In this prospective observational study, 87 patients between 4 and 12 years of age, who underwent surgical correction for exotropia (XT), by a single surgeon, at a tertiary eye care center, from July 2014 to June 2016 were included. Approval for the study was obtained from the Institutional Review Board and the study adhered to the tenets Declaration of Helsinki.

Those patients, between 4 and 12 years of age, diagnosed with XT with a minimum distance exodeviation of ≥16 prism diopters (PD), who underwent surgical correction of strabismus by a single surgeon, with a follow-up at least 24 months postsurgery were included. Those patients with unreliable results in the orthoptic evaluation, neurological deficits, incomitant strabismus, previous strabismus surgery, nystagmus, or any other significant ocular pathology were excluded from the study.

Operational definitions

XT was defined as an exodeviation of ≥16 PD in the absence of any other neurologic, paralytic, or ocular disorder.

Successful motor outcome: exodeviations of ≤12 PD or esodeviation ≤6 PD at 24 months after surgery.

Failed motor outcome: exodeviations of ≥13 PD; or esodeviation ≥7 PD at 24 months after surgery.

  • Overcorrection: esotropia/phoria ≥7 PD postsurgery
  • Undercorrection: exotropia/phoria ≥13 PD postsurgery.


Procedure

A total of 87 patients who underwent surgical correction of XT by a single surgeon during the study period were included in the analysis. Preoperative factors recorded were as follows: age and sex of the patient, magnitude of misalignment (corneal reflex test and prism bar cover test), associated refractive error and binocular status (TNO steroacuity test, Groningen, The Netherlands). The decision to operate was made by the surgeon based on clinical judgment.

All the surgeries were performed by a single experienced strabismus surgeon, using a conjunctival cul de sac incision. After retracting the conjunctiva and Tenon's capsule, the muscle was exposed, and the required amount of recession/resection was performed using customized surgical normograms. The muscle was anchored to the sclera using partial thickness bites with absorbable sutures. The conjunctiva was closed with absorbable sutures. Intra-operative parameters recorded were as follows: laterality of surgery, the amount of recession/resection performed.

Postoperative parameters recorded were as follows: alignment at day-1, 1 month, 12 months, and 24 months (corneal reflex test and prism bar cover test), binocular status (TNO steroacuity test), refraction, and repeat surgeries if any.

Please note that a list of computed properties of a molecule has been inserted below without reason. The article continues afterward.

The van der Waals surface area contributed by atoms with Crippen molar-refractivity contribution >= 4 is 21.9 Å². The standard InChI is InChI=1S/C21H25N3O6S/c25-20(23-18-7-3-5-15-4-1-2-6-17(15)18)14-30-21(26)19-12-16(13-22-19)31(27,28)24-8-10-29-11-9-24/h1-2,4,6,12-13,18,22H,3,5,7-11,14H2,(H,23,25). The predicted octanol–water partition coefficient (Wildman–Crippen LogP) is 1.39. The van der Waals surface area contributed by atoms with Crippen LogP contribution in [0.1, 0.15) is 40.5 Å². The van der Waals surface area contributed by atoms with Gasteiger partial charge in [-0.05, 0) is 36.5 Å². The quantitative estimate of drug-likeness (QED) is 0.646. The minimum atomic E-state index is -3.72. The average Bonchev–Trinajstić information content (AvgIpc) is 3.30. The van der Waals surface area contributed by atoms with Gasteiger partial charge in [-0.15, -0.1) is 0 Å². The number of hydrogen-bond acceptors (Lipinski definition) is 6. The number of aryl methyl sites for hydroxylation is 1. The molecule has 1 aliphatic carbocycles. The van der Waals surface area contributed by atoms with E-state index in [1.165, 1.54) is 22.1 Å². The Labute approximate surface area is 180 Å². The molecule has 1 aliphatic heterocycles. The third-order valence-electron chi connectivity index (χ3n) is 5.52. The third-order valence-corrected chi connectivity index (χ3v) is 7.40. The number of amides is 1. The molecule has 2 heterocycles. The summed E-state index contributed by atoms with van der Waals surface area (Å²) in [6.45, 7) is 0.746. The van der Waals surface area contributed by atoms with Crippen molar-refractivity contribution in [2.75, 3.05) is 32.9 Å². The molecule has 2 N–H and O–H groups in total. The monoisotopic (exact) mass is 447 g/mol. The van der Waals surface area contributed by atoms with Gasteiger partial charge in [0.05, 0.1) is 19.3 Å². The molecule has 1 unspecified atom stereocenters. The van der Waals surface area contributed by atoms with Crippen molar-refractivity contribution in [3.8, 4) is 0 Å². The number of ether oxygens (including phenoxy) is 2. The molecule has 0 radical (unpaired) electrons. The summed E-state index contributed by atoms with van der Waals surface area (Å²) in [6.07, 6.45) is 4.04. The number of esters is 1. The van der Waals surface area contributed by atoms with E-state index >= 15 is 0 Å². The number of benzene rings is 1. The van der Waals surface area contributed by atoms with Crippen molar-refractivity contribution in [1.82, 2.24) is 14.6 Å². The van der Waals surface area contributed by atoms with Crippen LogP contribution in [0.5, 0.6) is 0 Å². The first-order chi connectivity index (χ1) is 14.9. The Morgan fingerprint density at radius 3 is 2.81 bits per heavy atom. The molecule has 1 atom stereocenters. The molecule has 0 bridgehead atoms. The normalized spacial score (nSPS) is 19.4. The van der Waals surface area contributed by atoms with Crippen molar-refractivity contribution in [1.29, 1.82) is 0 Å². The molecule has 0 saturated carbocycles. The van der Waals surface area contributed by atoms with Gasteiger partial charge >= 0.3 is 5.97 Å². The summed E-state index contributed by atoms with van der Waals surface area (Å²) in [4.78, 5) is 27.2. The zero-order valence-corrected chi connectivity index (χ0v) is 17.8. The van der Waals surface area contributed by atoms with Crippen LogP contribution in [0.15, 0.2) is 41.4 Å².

Patients were classified as successful motor alignment or failed motor alignment according to the operational definitions used and the results were analyzed. Preoperative risk factors for poor outcomes at 24 months were analyzed.

Statistical analysis

The data were analyzed using SPSS software for Windows (version 20.0, Chicago, IL, USA). Preoperative ocular alignment and alignment at postoperative day 1, months 1, 12 and 24 were analyzed by repeated measures ANOVA. Improvement in near stereoacuity (NSA) was compared using Chi-square test. Preoperative factors influencing the ocular alignment at 24 months including, age at surgery, the age of onset of deviation, associated refractive errors, the angle of distance deviation (in PD), preoperative binocular vision status were analyzed using logistic regression analysis. A value of P ≤ 0.05 was considered to be statistically significant.


  Results Top


A total of 87 patients who underwent surgical correction of exotropia between 4 to 12 years of age were included in the analysis. Forty-six (52.87%) were female and 41 (47.13%) were male. The mean age at surgery was 8.83 ± 3.26 years (range 4–12 years). The mean preoperative prism bar cover test (PBCT) was 34.32 ± 9.13 PD. Preoperative refraction showed emmetropia in 38 (43.68%), myopia in 7 (8.04%), hypermetropia in 5 (5.75%) and astigmatism in 37 (42.53%). Fifty-two (67.53%) had intermittent exotropia and 25 (32.47%) constant exotropia. Sixty-eight patients (78.16%) underwent bilateral lateral rectus recession and 19 patients (21.18%) underwent the unilateral recess-resect procedure.

There was a statistically significant reduction in preoperative PBCT, with PBCT at day: 1, 1 month, 6 months, 12 months, and 24 months after surgery (P = 0.00, one-way ANOVA) [Figure 1].
Figure 1: Comparison of preoperative ocular deviation with follow up visits

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Preoperative NSA could be reliably assessed only in 77 patients. Out of these patients, the binocular single vision was absent in 22, gross stereopsis was present in 12, NSA between 550 and 240 s of the arc was present in 18 and NSA between 120 and 60 s of arc was present in 25 patients [Figure 2].